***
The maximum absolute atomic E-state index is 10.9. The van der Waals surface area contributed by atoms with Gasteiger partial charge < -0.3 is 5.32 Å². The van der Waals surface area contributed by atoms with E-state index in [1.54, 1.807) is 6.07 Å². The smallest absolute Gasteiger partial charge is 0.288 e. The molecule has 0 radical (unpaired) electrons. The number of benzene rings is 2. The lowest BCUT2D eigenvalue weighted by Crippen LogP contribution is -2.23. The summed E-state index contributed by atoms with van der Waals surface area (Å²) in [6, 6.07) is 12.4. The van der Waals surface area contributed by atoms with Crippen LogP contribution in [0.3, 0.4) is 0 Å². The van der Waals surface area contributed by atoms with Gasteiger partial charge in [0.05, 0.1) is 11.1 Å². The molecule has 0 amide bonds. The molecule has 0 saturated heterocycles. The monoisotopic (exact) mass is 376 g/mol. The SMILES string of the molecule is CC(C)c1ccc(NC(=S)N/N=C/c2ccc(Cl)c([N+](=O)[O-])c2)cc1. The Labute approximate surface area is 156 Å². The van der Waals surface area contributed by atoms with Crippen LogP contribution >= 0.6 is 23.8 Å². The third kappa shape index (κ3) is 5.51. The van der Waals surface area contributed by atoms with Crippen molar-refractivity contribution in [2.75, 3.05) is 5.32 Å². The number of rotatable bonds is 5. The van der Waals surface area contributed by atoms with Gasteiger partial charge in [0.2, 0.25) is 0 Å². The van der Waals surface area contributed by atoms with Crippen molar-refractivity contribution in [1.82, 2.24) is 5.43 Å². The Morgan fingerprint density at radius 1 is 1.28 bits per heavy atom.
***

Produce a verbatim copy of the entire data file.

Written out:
The maximum absolute atomic E-state index is 10.9. The van der Waals surface area contributed by atoms with Gasteiger partial charge < -0.3 is 5.32 Å². The van der Waals surface area contributed by atoms with E-state index in [1.54, 1.807) is 6.07 Å². The smallest absolute Gasteiger partial charge is 0.288 e. The molecule has 0 radical (unpaired) electrons. The number of benzene rings is 2. The lowest BCUT2D eigenvalue weighted by Crippen LogP contribution is -2.23. The summed E-state index contributed by atoms with van der Waals surface area (Å²) in [6, 6.07) is 12.4. The van der Waals surface area contributed by atoms with Crippen LogP contribution in [0.3, 0.4) is 0 Å². The van der Waals surface area contributed by atoms with Gasteiger partial charge in [0.05, 0.1) is 11.1 Å². The molecule has 0 amide bonds. The molecule has 0 saturated heterocycles. The monoisotopic (exact) mass is 376 g/mol. The SMILES string of the molecule is CC(C)c1ccc(NC(=S)N/N=C/c2ccc(Cl)c([N+](=O)[O-])c2)cc1. The Labute approximate surface area is 156 Å². The van der Waals surface area contributed by atoms with Crippen LogP contribution >= 0.6 is 23.8 Å². The third kappa shape index (κ3) is 5.51. The van der Waals surface area contributed by atoms with Crippen molar-refractivity contribution in [2.75, 3.05) is 5.32 Å². The number of rotatable bonds is 5. The van der Waals surface area contributed by atoms with Gasteiger partial charge in [0.2, 0.25) is 0 Å². The van der Waals surface area contributed by atoms with Crippen molar-refractivity contribution in [1.82, 2.24) is 5.43 Å². The Morgan fingerprint density at radius 1 is 1.28 bits per heavy atom.